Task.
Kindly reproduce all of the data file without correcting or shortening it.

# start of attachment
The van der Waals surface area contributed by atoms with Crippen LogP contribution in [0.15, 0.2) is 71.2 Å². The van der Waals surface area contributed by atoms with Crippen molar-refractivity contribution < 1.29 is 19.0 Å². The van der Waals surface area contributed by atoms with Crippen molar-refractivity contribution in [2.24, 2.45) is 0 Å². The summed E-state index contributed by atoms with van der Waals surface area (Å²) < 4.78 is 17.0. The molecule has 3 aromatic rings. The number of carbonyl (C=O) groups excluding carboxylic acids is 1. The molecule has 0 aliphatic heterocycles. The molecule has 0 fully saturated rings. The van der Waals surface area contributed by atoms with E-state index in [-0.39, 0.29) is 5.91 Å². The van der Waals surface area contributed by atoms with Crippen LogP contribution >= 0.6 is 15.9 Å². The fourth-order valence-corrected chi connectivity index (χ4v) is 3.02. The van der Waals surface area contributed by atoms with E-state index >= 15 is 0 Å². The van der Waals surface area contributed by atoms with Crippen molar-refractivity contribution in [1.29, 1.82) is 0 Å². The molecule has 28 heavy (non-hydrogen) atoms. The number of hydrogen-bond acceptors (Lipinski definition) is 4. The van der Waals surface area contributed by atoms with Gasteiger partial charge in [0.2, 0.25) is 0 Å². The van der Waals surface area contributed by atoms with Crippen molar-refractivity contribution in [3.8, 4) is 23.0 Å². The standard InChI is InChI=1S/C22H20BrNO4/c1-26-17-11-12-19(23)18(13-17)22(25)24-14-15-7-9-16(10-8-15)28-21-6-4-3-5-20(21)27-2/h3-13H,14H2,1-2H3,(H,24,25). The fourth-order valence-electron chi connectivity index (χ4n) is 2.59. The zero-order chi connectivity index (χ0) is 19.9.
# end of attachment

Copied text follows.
The van der Waals surface area contributed by atoms with Crippen LogP contribution in [0.15, 0.2) is 71.2 Å². The van der Waals surface area contributed by atoms with Crippen molar-refractivity contribution < 1.29 is 19.0 Å². The van der Waals surface area contributed by atoms with Crippen molar-refractivity contribution in [2.24, 2.45) is 0 Å². The summed E-state index contributed by atoms with van der Waals surface area (Å²) < 4.78 is 17.0. The molecule has 3 aromatic rings. The number of carbonyl (C=O) groups excluding carboxylic acids is 1. The molecule has 0 aliphatic heterocycles. The molecule has 0 fully saturated rings. The van der Waals surface area contributed by atoms with E-state index in [-0.39, 0.29) is 5.91 Å². The van der Waals surface area contributed by atoms with Crippen LogP contribution >= 0.6 is 15.9 Å². The fourth-order valence-corrected chi connectivity index (χ4v) is 3.02. The van der Waals surface area contributed by atoms with E-state index >= 15 is 0 Å². The van der Waals surface area contributed by atoms with Crippen molar-refractivity contribution in [1.29, 1.82) is 0 Å². The molecule has 28 heavy (non-hydrogen) atoms. The number of hydrogen-bond acceptors (Lipinski definition) is 4. The van der Waals surface area contributed by atoms with Gasteiger partial charge in [0.2, 0.25) is 0 Å². The van der Waals surface area contributed by atoms with Crippen molar-refractivity contribution in [3.8, 4) is 23.0 Å². The standard InChI is InChI=1S/C22H20BrNO4/c1-26-17-11-12-19(23)18(13-17)22(25)24-14-15-7-9-16(10-8-15)28-21-6-4-3-5-20(21)27-2/h3-13H,14H2,1-2H3,(H,24,25). The fourth-order valence-electron chi connectivity index (χ4n) is 2.59. The zero-order chi connectivity index (χ0) is 19.9.